It always sounds weird to me when I have to explain how the VIS Conference (formerly VisWeek) is not only for academics. Until now, I always had to use a number of convoluted arguments to explain it but now I have one more tool in my swiss army knife: the industry and government track. What does it mean? Well, it basically means that if you want to show your work at the conference you have a very specific track for industry and government work.
I think this is very useful for people who are not in academia and important to increase the dialogue between researchers and practitioners, so I decided to ask a few questions to the track chairs Danyel Fisher, David Gotz, and Bill Wright. Especially, I wanted them to explain how it works and why you should participate. And also how to convince your boss!
Note: the deadline is very very close: June 27. I apologize for posting this that late but I hope you may still submit something. Also, from time to time submission deadlines get postponed, so keep an eye on it!]
The new deadline is July 3rd, 2013.
What is the Industry and Government Track?
The Industry and Government Track is ideal for people who work with visualization in their day-to-day jobs: whether building a visualization dashboard for a business intelligence application, or putting together charts and graphs to explain their products or policies to customers, or just exploring their own data. We want to help them participate, learn from, and teach the IEEE VIS community.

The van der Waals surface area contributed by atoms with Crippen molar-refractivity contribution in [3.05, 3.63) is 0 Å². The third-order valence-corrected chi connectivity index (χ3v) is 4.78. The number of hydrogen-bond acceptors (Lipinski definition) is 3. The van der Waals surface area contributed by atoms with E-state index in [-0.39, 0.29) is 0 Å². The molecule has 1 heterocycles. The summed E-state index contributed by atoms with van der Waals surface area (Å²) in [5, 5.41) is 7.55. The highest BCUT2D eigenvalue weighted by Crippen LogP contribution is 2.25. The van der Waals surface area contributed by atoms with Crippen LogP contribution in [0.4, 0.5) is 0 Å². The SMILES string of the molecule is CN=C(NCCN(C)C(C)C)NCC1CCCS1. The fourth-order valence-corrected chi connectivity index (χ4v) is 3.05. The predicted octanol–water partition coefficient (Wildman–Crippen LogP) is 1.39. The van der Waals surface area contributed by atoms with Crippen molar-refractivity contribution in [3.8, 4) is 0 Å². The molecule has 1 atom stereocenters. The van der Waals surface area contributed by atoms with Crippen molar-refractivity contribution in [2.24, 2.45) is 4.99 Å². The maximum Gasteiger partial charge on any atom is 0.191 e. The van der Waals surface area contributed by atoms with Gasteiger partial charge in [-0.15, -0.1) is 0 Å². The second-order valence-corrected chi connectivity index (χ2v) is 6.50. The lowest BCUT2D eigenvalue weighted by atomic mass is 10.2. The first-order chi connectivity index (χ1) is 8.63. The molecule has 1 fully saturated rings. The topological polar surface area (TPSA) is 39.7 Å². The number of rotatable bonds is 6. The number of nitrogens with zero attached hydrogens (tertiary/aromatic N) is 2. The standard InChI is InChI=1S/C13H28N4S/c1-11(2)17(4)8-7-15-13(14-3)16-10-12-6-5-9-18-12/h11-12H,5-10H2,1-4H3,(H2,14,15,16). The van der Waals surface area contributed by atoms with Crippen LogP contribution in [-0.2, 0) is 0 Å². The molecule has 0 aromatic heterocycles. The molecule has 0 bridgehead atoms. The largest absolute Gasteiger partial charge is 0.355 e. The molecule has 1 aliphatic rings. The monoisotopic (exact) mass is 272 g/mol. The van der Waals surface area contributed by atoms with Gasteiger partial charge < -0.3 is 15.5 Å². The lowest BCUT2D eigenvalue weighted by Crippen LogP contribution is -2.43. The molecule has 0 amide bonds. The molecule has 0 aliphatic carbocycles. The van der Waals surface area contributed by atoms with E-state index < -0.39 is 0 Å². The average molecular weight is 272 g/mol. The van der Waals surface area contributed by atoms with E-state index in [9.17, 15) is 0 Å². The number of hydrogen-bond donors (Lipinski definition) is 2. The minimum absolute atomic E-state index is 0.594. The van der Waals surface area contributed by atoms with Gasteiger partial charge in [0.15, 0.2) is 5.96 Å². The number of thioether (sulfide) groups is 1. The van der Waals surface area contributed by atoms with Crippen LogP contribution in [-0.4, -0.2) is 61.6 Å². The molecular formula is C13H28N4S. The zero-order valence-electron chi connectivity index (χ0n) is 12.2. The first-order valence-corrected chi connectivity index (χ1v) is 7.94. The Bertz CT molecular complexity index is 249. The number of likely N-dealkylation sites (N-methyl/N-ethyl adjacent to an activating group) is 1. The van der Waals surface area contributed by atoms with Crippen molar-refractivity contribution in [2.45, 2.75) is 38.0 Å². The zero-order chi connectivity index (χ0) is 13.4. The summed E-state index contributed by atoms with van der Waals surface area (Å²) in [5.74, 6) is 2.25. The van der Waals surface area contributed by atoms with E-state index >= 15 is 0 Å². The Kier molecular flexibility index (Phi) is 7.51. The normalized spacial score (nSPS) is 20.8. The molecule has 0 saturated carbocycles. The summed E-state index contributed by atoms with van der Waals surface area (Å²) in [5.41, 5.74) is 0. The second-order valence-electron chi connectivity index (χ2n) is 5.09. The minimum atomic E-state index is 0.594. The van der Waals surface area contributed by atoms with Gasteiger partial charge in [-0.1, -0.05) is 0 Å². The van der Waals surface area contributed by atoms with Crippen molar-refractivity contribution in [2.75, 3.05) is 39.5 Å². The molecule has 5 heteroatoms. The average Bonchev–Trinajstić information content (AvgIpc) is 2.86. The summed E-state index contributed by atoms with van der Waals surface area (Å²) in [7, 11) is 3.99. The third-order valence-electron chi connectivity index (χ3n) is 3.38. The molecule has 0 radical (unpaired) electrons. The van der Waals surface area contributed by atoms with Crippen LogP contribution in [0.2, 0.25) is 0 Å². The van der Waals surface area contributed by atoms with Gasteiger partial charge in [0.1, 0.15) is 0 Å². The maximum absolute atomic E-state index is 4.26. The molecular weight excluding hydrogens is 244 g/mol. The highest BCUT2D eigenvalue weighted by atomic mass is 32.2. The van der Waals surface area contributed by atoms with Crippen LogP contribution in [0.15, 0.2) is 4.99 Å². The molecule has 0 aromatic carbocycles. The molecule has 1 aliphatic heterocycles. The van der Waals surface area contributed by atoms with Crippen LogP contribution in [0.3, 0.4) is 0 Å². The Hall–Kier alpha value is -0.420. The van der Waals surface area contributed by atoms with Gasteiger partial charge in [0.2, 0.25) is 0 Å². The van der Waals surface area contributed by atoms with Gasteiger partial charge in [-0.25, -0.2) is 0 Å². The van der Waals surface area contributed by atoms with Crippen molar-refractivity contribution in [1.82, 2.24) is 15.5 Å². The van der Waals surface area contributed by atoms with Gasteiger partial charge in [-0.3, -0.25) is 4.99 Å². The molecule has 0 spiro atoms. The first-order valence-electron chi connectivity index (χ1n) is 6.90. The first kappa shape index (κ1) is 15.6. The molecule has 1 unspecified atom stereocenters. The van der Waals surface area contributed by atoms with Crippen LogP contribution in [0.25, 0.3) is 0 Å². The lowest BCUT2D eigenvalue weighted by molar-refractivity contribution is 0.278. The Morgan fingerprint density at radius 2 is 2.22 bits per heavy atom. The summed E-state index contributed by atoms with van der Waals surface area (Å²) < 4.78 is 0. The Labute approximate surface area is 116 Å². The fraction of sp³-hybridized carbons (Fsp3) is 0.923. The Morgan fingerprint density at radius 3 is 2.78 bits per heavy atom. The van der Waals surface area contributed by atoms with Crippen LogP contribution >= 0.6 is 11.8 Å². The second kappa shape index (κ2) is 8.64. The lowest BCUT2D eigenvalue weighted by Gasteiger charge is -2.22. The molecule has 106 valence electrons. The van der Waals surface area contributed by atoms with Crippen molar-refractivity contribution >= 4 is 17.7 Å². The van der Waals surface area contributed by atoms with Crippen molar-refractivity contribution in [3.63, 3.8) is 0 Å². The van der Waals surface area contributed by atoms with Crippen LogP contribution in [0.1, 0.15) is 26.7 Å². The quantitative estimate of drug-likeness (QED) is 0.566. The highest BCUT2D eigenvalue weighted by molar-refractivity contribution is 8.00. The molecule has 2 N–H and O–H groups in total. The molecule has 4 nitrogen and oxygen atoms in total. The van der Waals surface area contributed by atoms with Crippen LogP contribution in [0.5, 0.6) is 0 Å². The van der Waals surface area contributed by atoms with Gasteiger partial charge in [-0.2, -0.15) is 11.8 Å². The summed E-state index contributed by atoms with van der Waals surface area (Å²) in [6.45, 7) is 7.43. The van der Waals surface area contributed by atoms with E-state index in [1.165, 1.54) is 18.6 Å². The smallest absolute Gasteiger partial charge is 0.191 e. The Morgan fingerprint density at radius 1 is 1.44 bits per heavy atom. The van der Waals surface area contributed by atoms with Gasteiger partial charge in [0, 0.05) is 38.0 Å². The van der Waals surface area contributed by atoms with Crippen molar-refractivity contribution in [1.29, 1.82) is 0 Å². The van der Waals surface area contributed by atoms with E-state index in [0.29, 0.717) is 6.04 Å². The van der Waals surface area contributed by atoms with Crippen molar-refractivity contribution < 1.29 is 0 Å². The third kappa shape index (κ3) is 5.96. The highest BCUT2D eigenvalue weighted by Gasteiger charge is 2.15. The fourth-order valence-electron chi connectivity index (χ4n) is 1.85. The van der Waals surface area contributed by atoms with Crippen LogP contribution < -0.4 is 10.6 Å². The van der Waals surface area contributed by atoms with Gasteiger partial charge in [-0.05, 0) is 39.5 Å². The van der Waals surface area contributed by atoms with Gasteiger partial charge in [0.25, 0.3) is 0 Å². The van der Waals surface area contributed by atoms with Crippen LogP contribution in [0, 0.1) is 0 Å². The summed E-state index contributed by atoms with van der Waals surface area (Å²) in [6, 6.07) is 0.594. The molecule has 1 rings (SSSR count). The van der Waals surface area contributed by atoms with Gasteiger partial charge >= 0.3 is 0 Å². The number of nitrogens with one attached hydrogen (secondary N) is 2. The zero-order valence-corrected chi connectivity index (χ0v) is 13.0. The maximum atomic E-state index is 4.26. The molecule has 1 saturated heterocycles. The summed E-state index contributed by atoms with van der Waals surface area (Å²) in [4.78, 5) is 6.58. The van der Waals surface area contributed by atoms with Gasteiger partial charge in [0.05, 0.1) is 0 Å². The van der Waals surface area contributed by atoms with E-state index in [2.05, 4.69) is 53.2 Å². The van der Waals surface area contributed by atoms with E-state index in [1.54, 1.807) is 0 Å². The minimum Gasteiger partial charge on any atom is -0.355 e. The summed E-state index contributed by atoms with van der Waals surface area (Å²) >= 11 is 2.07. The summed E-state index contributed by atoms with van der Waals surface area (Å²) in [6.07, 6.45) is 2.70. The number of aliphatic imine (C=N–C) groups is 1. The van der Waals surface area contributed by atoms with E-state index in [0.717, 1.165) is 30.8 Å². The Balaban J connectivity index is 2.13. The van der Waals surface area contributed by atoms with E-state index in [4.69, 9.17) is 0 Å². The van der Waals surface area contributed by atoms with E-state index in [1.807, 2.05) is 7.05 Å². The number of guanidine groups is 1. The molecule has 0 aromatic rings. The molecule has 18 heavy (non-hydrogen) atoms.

The Track consists of several components: a poster session for practitioners; a panel of invited talks from industrial visualization-users; and a series of other events through the conference—workshops, tutorials, panels, and papers—that are likely to be particularly interesting to practitioners. In addition, companies that use or create visualizations are invited to exhibit in our exhibition hall; a discount “startup” package helps small companies get exhibition space for a song.
Why this new track at VIS 2013?
The VIS conference has traditionally been an academically-oriented conference, with some of the most innovative work in information visualization and visual analytics. But it can also be a little bit insular: many of the cool visualizations don’t make it outside our community, and we aren’t necessarily aware of the challenges that drive the outside world.